Luckily, there are so many other amazing cities in Spain that I can’t wait to go back and visit! I would also look into day trips beyond Barcelona to explore more of the region.

Have you ever been to Barcelona? Did you have a positive experience or was it more similar to mine? Let me know.

Architecture

Buildings in Barcelona

sculpture

They don’t make them like they used to


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14 thoughts on “Barcelona, finding Gaudi and Sagrada Familia

  1. Alyyy

    Dazwischen prachtvolle Gebäude des katalanischen Jugendstils Modernisme, etwa La Pedrera und Casa Battló von Antoni Gaudi – dem Architekten, der Barcelona das besondere Gesicht gab.

    1. kasiawrites Post author

      Thank you for commenting, unfortunately I don’t understand what you’re saying 🙁

  2. a mindful traveler

    I thoroughly enjoyed witnessing Gaudi’s work in Barcelona. Such talent, and the Sagrada Familia would have to be my favourite church of all. I could have sat there all day and taken in each corner of that building. Amazing work. 🙂

    1. kasiawrites Post author

      I can’t wait to see it finished! So many years! It is a beautiful building inside and out

  3. Gastautor

    Hallo Leona!Was Barcelona angeht : beide von Dir geplanten Bücher sind klasse wobei ich die Kathedrale des Meeres noch ein klitzekleines bisschen mehr geliebt habe (und sehr enttäuscht war, dass Santa Maria del Mar bei unserem Barcelona Besuch verschlossen war ein Grund mehr, wieder einmal dorthin zu reisen). Falls Du Sonntags in Barcelona bist mag ich Dir mittags die Sardana Tänzer vor der Kathedrale ans Herz legen das war echt klasse! Und noch mehr Lektüre (oder zu hören): * Manuel Vázquez Montalbán wurde bei uns bekannt durch die Kriminalromane um den von ihm erfundenen Privatdetektiv Pepe Carvalho. In diesen setzte er sich kritisch mit der spanischen Gesellschaft nach der Franco-Diktatur auseinander. * George Orwell kam 1936 nach Barcelona, um über den Bürgerkrieg zu berichten. In seinem Roman „Mein Katalonien: Bericht über den Spanischen Bürgerkrieg“ beschreibt er seine Erlebnisse und Eindrücke aus dieser Zeit. * Ein Tag in Barcelona von Daniel Brühl(deutscher Schauspieler): er erinnert sich an seine Kindheit und Jugend und seine erste Liebe. Und falls Dir Madrid mal zu rummelig wird: nimm den Zug nach Alcala de Henares. Eine wunderbare kleine Universitätsstadt, Geburtsort von Cervantes. Eine schöne Altstadt mit sehenswerten Bauwerken und sehr spanischer Kleinstadtstimmung. Eine schöne Reise!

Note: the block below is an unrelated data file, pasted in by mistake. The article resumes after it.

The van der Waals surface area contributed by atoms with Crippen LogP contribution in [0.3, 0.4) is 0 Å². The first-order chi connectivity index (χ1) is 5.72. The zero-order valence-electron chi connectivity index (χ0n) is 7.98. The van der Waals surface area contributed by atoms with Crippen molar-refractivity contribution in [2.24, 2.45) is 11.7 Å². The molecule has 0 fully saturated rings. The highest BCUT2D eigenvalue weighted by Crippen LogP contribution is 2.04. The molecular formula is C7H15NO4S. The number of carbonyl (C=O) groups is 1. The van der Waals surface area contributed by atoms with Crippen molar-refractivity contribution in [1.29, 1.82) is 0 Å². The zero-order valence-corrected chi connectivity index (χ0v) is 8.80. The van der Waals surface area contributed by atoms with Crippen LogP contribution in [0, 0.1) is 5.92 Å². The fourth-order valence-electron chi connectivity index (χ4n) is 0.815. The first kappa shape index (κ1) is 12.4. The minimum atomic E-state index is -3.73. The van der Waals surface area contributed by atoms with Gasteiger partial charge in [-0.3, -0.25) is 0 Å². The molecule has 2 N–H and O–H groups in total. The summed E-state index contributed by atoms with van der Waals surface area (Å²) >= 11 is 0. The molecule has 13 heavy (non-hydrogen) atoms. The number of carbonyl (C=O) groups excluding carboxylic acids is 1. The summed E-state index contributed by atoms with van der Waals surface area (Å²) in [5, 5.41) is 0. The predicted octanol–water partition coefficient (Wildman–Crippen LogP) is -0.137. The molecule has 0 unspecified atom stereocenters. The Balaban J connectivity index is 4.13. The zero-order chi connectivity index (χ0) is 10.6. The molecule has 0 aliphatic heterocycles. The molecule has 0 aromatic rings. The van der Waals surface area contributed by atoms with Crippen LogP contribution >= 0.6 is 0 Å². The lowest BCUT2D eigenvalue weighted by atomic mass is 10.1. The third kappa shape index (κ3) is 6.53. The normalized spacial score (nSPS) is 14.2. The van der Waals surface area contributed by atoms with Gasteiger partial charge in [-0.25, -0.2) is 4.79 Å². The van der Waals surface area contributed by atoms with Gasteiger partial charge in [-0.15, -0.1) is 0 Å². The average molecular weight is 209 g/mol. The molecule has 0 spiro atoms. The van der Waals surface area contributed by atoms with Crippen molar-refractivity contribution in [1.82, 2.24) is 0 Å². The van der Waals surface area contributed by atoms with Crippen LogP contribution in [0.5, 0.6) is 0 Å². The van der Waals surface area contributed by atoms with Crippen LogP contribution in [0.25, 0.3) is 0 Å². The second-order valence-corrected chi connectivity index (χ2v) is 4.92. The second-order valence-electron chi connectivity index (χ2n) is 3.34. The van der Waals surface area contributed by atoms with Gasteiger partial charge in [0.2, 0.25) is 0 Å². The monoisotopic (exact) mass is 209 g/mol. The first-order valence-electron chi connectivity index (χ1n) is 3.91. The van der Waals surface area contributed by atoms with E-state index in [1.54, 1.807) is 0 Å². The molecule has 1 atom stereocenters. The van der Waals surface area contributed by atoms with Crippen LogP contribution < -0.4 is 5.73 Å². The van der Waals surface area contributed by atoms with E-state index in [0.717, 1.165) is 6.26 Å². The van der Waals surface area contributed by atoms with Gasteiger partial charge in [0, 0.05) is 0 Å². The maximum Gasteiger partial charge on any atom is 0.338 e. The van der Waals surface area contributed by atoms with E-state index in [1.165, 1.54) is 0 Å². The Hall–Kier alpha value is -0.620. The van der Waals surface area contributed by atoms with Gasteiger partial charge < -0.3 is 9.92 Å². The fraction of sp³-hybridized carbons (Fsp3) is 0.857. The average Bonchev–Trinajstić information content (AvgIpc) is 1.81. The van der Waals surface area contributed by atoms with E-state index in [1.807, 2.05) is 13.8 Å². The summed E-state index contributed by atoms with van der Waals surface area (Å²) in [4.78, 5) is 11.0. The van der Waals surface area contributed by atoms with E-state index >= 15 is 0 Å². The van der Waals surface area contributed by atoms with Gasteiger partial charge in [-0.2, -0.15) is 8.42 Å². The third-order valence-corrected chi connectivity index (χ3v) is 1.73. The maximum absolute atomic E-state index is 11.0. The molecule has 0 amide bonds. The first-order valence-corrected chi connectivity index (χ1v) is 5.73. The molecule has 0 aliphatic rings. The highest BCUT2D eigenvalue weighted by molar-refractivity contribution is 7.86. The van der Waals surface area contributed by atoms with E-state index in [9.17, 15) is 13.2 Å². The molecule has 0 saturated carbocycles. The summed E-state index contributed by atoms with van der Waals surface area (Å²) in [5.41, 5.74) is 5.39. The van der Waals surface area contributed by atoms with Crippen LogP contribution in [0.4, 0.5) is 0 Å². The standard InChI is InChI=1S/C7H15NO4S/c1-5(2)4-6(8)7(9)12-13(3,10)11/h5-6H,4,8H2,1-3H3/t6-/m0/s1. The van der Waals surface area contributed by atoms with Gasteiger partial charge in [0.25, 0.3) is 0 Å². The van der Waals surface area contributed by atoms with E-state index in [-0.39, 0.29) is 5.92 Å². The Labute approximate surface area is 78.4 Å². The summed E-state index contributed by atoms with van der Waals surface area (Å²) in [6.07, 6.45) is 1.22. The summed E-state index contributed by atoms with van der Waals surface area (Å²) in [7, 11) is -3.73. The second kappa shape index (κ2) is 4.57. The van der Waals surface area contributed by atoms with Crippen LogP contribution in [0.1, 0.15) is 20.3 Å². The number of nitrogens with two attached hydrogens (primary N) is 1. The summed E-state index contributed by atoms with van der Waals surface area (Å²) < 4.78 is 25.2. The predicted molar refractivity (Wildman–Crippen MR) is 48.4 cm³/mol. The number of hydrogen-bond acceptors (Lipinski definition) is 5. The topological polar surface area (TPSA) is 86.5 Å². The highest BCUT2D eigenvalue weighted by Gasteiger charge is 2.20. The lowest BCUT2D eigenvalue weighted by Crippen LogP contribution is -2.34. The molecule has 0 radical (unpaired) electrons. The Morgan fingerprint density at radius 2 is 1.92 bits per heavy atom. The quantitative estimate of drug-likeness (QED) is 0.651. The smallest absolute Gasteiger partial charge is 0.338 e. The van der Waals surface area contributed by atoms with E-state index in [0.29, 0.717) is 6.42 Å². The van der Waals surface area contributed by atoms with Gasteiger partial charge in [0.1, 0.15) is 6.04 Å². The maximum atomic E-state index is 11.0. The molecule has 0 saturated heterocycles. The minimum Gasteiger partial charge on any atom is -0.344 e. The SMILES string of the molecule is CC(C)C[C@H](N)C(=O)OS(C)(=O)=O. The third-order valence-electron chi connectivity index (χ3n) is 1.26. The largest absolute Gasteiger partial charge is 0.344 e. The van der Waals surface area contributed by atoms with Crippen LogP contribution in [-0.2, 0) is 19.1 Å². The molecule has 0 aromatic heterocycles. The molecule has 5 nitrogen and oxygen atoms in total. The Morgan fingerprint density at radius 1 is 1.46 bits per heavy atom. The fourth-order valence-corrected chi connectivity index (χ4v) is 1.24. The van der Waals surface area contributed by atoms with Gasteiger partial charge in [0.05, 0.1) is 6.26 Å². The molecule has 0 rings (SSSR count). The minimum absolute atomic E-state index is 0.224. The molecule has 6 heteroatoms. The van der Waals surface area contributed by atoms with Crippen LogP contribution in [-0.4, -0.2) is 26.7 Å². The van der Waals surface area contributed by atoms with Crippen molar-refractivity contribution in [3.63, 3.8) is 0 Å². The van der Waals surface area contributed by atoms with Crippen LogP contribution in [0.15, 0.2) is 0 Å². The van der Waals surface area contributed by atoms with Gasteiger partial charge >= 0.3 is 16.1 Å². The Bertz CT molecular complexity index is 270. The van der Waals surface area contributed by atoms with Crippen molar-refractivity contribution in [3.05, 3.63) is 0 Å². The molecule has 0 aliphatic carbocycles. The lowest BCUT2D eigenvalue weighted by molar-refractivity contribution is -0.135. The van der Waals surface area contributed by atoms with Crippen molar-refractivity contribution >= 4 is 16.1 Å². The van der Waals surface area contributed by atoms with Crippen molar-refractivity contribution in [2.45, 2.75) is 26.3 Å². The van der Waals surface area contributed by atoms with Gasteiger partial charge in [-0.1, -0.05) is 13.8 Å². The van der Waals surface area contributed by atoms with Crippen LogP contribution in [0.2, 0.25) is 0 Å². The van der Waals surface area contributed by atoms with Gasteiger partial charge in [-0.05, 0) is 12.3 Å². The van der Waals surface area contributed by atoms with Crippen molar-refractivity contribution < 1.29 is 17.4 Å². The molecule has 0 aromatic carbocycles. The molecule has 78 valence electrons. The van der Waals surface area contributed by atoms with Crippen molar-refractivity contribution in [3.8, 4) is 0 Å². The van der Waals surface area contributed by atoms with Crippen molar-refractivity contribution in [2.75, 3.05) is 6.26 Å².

4. Bethaly Miro

    Stunning photographs! My Cousin was just in Barcelona last year. I hope to be able to visit one day. But for now I will live vicariously through posts such as these. Thanks for sharing!

    1. kasiawrites Post author

      Yes! They only allow a certain amount of people in to the sagrada and the park per day. This was also frustrating! Thanks for reminding me! I will update with that point 👍🏼